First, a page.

3 Fermented Drinks to Try: Kombucha, Kefir and Kefir Water

By: Lisa Valente, M.S., R.D.

These drinks can help your gut get a healthy boost of probiotics.

Find out what kombucha, kefir and kefir water are and how they can help keep your gut healthy. 

You may know that fermented foods are a great way to add healthy probiotics to your diet. But there are also fermented drinks—besides booze—that you can turn to for a healthier gut. 

The microbes involved in fermenting these drinks have gut-friendly probiotic effects. Plus fermentation creates beneficial by-products, such as B vitamins. While some people claim that these fermented drinks carry additional benefits, such as improved immunity and even cancer prevention, there’s little evidence in human studies to back these claims. Studies that do show some benefit are preliminary and in animals.

Related: 7 Must-Eat Fermented Foods for a Healthy Gut

These fermented drinks are delicious, hydrating and healthy. Here's what you should know. 

Kefir

Kefir is a fermented milk drink rich in calcium. It's very similar to a drinkable yogurt in taste and texture. 1 cup of low-fat plain kefir has about 100 calories and 9 grams of protein. Plus, because the bacteria that ferment the milk help break down lactose (milk sugar), people who are lactose-intolerant may have an easier time digesting kefir. Look for plain kefir at the store to cut down on added sugar and drink it straight or add it to smoothies.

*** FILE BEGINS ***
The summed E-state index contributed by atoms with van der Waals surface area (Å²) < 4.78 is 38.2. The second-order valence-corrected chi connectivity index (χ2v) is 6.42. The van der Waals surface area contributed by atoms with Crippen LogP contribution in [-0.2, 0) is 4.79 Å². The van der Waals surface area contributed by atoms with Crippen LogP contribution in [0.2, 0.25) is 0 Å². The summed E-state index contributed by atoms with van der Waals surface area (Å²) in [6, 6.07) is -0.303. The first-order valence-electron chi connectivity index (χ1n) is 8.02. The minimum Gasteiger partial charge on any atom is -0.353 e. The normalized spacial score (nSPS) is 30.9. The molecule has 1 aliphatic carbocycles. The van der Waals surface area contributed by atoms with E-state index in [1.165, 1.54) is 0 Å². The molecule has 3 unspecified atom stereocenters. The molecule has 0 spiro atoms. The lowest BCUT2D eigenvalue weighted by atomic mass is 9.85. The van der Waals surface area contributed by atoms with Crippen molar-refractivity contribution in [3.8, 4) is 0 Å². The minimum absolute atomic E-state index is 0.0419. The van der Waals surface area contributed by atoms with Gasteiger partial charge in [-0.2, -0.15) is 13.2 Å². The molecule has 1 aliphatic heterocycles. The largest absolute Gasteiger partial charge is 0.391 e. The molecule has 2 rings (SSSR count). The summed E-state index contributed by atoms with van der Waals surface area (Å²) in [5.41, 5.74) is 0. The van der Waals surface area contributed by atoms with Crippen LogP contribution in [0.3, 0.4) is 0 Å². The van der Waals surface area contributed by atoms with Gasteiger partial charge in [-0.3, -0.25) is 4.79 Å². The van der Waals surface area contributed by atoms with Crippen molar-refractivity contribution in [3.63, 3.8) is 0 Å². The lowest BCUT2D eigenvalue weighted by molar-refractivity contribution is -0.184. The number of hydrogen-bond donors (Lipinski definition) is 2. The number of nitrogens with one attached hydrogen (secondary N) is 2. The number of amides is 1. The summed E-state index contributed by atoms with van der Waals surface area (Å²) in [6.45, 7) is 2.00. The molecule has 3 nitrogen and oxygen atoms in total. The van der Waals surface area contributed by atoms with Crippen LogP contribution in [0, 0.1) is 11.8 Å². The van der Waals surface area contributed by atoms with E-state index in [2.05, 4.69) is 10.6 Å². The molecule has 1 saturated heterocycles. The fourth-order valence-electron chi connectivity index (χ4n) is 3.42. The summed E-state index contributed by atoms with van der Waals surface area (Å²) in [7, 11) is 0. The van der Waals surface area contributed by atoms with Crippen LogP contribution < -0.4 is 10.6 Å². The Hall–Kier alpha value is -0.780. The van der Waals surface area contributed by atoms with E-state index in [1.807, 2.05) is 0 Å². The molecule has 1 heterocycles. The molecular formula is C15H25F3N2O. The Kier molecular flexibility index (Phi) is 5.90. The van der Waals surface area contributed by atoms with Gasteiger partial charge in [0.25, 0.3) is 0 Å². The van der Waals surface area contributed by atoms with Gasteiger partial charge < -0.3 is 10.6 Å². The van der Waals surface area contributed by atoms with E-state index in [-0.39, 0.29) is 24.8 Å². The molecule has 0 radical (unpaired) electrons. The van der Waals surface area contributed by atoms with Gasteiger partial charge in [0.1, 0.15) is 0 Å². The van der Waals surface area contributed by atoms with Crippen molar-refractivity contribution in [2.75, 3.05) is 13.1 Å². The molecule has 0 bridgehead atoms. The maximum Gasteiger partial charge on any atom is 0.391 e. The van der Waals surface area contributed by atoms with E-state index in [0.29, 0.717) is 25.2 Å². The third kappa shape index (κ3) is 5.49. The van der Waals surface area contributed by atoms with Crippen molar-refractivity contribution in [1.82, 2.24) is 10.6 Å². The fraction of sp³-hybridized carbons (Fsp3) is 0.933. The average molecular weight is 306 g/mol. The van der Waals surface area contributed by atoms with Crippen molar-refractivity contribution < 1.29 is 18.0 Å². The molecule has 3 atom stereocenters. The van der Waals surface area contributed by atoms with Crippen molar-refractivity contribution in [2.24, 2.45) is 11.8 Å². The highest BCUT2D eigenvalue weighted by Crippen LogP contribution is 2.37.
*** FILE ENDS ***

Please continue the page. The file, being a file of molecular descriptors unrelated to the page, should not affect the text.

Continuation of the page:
Kefir Water
Photo Courtesy of The SHED, Peden & Munk Photographers

Kefir Water

Kefir Water is a fruit-and-water mix brewed with a probiotic cocktail of bacteria and yeast called water kefir grain (nothing to do with actual grain). It is a nice option for people looking for probiotics who eat vegan or dairy free. 

Kombucha

Kombucha is probably the hottest fermented drink on the market right now. Kombucha is made from tea and sugar and fermented with a scoby, often referred to as "the mother." A scoby is what gets the fermentation party going, it's a mix of bacteria and yeast. The drink is often flavored with herbs or fruit. A tiny amount of alcohol is sometimes produced during fermentation—less than 0.5 percent alcohol by volume. However, some kombuchas have been found to contain up to 2 or 3 percent alcohol.